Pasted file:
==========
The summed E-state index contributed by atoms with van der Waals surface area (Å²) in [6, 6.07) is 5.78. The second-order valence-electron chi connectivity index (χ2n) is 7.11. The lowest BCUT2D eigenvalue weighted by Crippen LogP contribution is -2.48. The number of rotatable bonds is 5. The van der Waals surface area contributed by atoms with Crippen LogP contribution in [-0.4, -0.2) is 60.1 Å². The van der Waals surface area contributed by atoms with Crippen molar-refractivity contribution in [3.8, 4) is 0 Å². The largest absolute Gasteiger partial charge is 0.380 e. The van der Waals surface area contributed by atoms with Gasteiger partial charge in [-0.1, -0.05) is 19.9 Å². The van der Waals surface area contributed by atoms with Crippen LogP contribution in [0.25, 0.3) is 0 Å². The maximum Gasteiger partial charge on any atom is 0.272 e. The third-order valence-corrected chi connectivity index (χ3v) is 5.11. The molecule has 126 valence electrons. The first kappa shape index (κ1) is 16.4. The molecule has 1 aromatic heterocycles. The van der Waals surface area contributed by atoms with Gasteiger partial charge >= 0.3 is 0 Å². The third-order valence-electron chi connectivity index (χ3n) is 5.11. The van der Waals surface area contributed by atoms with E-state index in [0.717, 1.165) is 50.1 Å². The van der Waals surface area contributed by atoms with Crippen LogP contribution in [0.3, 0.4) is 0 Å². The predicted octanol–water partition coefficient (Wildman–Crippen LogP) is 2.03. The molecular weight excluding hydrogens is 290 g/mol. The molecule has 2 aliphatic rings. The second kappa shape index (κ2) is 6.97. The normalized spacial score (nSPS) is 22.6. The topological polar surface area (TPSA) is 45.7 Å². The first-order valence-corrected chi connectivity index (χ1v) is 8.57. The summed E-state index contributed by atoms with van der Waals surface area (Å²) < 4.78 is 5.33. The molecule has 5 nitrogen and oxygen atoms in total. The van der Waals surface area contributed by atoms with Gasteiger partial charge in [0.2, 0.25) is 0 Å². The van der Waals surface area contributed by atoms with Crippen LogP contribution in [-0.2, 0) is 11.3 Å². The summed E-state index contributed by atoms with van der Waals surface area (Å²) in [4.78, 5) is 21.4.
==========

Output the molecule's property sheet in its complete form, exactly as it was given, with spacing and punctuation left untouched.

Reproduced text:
The summed E-state index contributed by atoms with van der Waals surface area (Å²) in [6, 6.07) is 5.78. The second-order valence-electron chi connectivity index (χ2n) is 7.11. The lowest BCUT2D eigenvalue weighted by Crippen LogP contribution is -2.48. The number of rotatable bonds is 5. The van der Waals surface area contributed by atoms with Crippen LogP contribution in [-0.4, -0.2) is 60.1 Å². The van der Waals surface area contributed by atoms with Crippen molar-refractivity contribution in [3.8, 4) is 0 Å². The largest absolute Gasteiger partial charge is 0.380 e. The van der Waals surface area contributed by atoms with Gasteiger partial charge in [-0.1, -0.05) is 19.9 Å². The van der Waals surface area contributed by atoms with Crippen LogP contribution in [0.25, 0.3) is 0 Å². The maximum Gasteiger partial charge on any atom is 0.272 e. The third-order valence-corrected chi connectivity index (χ3v) is 5.11. The molecule has 126 valence electrons. The first kappa shape index (κ1) is 16.4. The molecule has 1 aromatic heterocycles. The van der Waals surface area contributed by atoms with Gasteiger partial charge >= 0.3 is 0 Å². The third-order valence-electron chi connectivity index (χ3n) is 5.11. The van der Waals surface area contributed by atoms with E-state index in [0.717, 1.165) is 50.1 Å². The van der Waals surface area contributed by atoms with Crippen LogP contribution in [0.3, 0.4) is 0 Å². The predicted octanol–water partition coefficient (Wildman–Crippen LogP) is 2.03. The molecular weight excluding hydrogens is 290 g/mol. The molecule has 2 aliphatic rings. The second kappa shape index (κ2) is 6.97. The normalized spacial score (nSPS) is 22.6. The topological polar surface area (TPSA) is 45.7 Å². The first-order valence-corrected chi connectivity index (χ1v) is 8.57. The summed E-state index contributed by atoms with van der Waals surface area (Å²) < 4.78 is 5.33. The molecule has 5 nitrogen and oxygen atoms in total. The van der Waals surface area contributed by atoms with Gasteiger partial charge in [0.2, 0.25) is 0 Å². The van der Waals surface area contributed by atoms with Crippen LogP contribution in [-0.2, 0) is 11.3 Å². The summed E-state index contributed by atoms with van der Waals surface area (Å²) in [4.78, 5) is 21.4.